by Jerry Stiller) rattled off selected riddles, and the
dino-audience threw rotten fruit at him -- a tribute I still
- Articles about your book.
Almost any aspect of your book gives you great topics for articles
in writing magazines. For example, write about why your story takes
place in a certain region. Kate Decamillo confessed that, living in
Minnesota during the worst winter on record, she set Because of
Winn-Dixie (a Newbery Honor book) in Florida, where she'd grown up,
because she was "cold and lonely and homesick."
Other topics: choosing your subject and plot, researching and
creating your characters, problems and glitches along the way,
priceless feedback from children, after-publication
episodes/events/escapades, how the series idea hit you. Over the
years, I've published and reprinted nine articles (not including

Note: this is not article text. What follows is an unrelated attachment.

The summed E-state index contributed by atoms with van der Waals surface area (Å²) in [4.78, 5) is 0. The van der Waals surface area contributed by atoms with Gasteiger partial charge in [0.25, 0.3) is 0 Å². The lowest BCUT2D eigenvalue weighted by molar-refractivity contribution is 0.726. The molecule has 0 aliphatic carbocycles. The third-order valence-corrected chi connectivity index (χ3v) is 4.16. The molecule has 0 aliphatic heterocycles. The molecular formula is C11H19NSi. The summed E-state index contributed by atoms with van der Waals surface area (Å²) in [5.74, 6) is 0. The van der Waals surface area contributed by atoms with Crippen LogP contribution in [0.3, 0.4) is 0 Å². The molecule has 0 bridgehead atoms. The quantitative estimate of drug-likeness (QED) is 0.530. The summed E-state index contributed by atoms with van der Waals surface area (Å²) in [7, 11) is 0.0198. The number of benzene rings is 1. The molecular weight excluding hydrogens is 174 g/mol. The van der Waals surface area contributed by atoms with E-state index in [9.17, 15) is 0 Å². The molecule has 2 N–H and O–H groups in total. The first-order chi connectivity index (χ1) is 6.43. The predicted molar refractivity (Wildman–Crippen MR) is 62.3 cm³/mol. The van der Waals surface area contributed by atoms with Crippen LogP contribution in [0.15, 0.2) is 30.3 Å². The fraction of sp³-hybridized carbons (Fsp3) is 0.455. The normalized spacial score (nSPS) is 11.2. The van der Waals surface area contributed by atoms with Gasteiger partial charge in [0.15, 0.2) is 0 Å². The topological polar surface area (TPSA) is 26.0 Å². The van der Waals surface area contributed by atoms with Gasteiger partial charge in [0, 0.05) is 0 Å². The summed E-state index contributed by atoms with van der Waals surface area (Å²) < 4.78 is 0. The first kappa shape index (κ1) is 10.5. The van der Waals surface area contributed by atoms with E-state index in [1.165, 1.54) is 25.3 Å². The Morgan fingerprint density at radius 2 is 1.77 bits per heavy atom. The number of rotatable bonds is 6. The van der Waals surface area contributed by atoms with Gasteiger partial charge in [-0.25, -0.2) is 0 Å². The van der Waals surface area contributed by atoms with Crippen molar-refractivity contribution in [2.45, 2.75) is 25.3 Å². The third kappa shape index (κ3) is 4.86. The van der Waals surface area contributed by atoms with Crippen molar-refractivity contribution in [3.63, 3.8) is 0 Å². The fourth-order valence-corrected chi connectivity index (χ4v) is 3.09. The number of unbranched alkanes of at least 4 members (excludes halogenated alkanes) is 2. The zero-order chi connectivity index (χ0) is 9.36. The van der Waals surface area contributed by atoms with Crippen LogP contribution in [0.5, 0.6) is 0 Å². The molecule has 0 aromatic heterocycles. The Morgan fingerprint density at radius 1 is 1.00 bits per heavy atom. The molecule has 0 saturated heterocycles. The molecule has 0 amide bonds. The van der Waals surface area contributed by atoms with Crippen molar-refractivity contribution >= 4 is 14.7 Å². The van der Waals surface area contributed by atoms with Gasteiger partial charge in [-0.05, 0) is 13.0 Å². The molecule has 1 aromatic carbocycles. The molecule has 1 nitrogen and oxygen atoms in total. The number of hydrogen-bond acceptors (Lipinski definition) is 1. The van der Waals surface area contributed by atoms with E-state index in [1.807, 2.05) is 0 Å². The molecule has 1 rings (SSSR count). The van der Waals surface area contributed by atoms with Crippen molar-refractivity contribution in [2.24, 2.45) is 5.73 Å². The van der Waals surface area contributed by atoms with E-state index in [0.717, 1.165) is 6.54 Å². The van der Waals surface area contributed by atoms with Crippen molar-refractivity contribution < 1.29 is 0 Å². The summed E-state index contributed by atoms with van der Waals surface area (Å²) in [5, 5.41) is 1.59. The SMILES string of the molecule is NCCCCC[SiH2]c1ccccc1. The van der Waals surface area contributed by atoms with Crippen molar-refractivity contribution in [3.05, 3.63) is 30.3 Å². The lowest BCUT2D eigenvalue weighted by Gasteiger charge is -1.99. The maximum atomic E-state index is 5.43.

this one) on different aspects of the dinosaur riddle book:
techniques for creating the riddles, livening up clichés for
punning riddles, wrestling with the use of she/he to avoid
stereotyping the dinosaurs. Some publications for your articles:
Children's Book Insider, Children's Writer, Institute of Children's
Writers Rx for Writers, Long Ridge Writers eNews, Society of
Children's Book Writers and Illustrators Bulletin, Women on
Writing, Writer's Digest, Writers' Journal, The Writer, and, of
- Websites, blogs, links.
Electronic possibilities grow more endless by the kb. You can
communicate with readers and sell books from your website. Look at
those of prominent children's authors (J. K. Rowling's is
fantastic.) You can also blog from your website and encourage
comments or respond to others on their sites or by email. To add
helpful information to your blog, study other authors' links to
organizations, newsletters, neighbor blogs, and books, and then